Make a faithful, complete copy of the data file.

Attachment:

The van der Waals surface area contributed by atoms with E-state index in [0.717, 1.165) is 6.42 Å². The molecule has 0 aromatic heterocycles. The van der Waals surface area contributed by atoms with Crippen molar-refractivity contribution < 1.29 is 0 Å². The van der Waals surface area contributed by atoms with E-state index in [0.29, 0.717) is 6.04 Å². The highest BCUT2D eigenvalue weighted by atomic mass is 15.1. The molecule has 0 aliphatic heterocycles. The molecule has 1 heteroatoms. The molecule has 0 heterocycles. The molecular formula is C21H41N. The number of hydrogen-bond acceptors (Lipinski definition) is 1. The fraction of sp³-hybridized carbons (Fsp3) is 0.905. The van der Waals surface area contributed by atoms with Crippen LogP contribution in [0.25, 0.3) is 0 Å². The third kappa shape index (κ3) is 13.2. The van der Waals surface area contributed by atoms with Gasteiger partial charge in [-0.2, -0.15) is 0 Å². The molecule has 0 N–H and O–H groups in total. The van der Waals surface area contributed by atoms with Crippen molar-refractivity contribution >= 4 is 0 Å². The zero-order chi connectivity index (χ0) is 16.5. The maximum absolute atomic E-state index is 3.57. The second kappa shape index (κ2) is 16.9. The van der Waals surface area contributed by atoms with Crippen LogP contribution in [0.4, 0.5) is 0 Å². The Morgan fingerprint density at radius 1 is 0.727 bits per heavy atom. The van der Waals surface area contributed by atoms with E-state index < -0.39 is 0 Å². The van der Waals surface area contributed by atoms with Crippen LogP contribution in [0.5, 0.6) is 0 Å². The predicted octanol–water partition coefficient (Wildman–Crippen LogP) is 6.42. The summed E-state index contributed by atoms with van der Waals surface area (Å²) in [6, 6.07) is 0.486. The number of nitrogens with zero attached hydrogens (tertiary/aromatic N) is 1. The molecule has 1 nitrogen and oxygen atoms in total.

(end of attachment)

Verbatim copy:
The van der Waals surface area contributed by atoms with E-state index in [0.717, 1.165) is 6.42 Å². The molecule has 0 aromatic heterocycles. The van der Waals surface area contributed by atoms with Crippen molar-refractivity contribution < 1.29 is 0 Å². The van der Waals surface area contributed by atoms with E-state index in [0.29, 0.717) is 6.04 Å². The highest BCUT2D eigenvalue weighted by atomic mass is 15.1. The molecule has 0 aliphatic heterocycles. The molecule has 1 heteroatoms. The molecule has 0 heterocycles. The molecular formula is C21H41N. The number of hydrogen-bond acceptors (Lipinski definition) is 1. The fraction of sp³-hybridized carbons (Fsp3) is 0.905. The van der Waals surface area contributed by atoms with Crippen LogP contribution in [0.25, 0.3) is 0 Å². The third kappa shape index (κ3) is 13.2. The van der Waals surface area contributed by atoms with Gasteiger partial charge in [-0.2, -0.15) is 0 Å². The molecule has 0 N–H and O–H groups in total. The van der Waals surface area contributed by atoms with Crippen molar-refractivity contribution >= 4 is 0 Å². The zero-order chi connectivity index (χ0) is 16.5. The maximum absolute atomic E-state index is 3.57. The second kappa shape index (κ2) is 16.9. The van der Waals surface area contributed by atoms with Crippen LogP contribution in [0.4, 0.5) is 0 Å². The Morgan fingerprint density at radius 1 is 0.727 bits per heavy atom. The van der Waals surface area contributed by atoms with E-state index < -0.39 is 0 Å². The van der Waals surface area contributed by atoms with Crippen LogP contribution in [0.5, 0.6) is 0 Å². The predicted octanol–water partition coefficient (Wildman–Crippen LogP) is 6.42. The summed E-state index contributed by atoms with van der Waals surface area (Å²) in [6, 6.07) is 0.486. The number of nitrogens with zero attached hydrogens (tertiary/aromatic N) is 1. The molecule has 1 nitrogen and oxygen atoms in total.